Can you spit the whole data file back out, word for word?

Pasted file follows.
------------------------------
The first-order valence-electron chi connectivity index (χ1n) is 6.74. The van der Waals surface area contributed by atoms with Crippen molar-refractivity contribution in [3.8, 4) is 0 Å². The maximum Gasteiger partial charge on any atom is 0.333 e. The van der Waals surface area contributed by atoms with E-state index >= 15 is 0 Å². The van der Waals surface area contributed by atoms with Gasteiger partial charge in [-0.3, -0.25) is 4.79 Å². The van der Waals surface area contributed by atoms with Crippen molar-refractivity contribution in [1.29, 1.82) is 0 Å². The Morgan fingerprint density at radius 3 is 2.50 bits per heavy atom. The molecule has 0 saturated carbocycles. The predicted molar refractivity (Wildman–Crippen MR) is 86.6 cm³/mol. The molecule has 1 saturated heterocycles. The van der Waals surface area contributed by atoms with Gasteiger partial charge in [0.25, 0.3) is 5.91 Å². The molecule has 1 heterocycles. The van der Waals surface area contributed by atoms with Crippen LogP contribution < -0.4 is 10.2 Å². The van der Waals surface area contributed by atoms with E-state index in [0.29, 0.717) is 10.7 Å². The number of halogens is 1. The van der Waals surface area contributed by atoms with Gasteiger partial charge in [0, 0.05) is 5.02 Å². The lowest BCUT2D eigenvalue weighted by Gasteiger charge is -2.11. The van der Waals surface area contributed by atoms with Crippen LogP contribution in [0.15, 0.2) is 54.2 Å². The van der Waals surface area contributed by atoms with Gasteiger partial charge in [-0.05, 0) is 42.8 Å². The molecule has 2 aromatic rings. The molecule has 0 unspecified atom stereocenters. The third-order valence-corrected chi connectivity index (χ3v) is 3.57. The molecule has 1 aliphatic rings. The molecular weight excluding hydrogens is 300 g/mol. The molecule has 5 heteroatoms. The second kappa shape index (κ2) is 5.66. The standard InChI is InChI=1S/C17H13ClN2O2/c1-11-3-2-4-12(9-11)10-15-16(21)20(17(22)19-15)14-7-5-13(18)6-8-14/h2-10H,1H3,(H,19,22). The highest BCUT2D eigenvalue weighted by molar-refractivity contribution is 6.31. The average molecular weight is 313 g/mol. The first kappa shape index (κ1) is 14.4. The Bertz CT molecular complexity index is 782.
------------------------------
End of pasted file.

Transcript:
The first-order valence-electron chi connectivity index (χ1n) is 6.74. The van der Waals surface area contributed by atoms with Crippen molar-refractivity contribution in [3.8, 4) is 0 Å². The maximum Gasteiger partial charge on any atom is 0.333 e. The van der Waals surface area contributed by atoms with E-state index >= 15 is 0 Å². The van der Waals surface area contributed by atoms with Gasteiger partial charge in [-0.3, -0.25) is 4.79 Å². The van der Waals surface area contributed by atoms with Crippen molar-refractivity contribution in [1.29, 1.82) is 0 Å². The Morgan fingerprint density at radius 3 is 2.50 bits per heavy atom. The molecule has 0 saturated carbocycles. The predicted molar refractivity (Wildman–Crippen MR) is 86.6 cm³/mol. The molecule has 1 saturated heterocycles. The van der Waals surface area contributed by atoms with Gasteiger partial charge in [0.25, 0.3) is 5.91 Å². The molecule has 1 heterocycles. The van der Waals surface area contributed by atoms with Crippen LogP contribution < -0.4 is 10.2 Å². The van der Waals surface area contributed by atoms with E-state index in [0.29, 0.717) is 10.7 Å². The number of halogens is 1. The van der Waals surface area contributed by atoms with Gasteiger partial charge in [0, 0.05) is 5.02 Å². The lowest BCUT2D eigenvalue weighted by Gasteiger charge is -2.11. The van der Waals surface area contributed by atoms with Crippen LogP contribution in [0.15, 0.2) is 54.2 Å². The van der Waals surface area contributed by atoms with Gasteiger partial charge in [-0.05, 0) is 42.8 Å². The molecule has 2 aromatic rings. The molecule has 0 unspecified atom stereocenters. The third-order valence-corrected chi connectivity index (χ3v) is 3.57. The molecule has 1 aliphatic rings. The molecular weight excluding hydrogens is 300 g/mol. The molecule has 5 heteroatoms. The second kappa shape index (κ2) is 5.66. The standard InChI is InChI=1S/C17H13ClN2O2/c1-11-3-2-4-12(9-11)10-15-16(21)20(17(22)19-15)14-7-5-13(18)6-8-14/h2-10H,1H3,(H,19,22). The highest BCUT2D eigenvalue weighted by molar-refractivity contribution is 6.31. The average molecular weight is 313 g/mol. The first kappa shape index (κ1) is 14.4. The Bertz CT molecular complexity index is 782.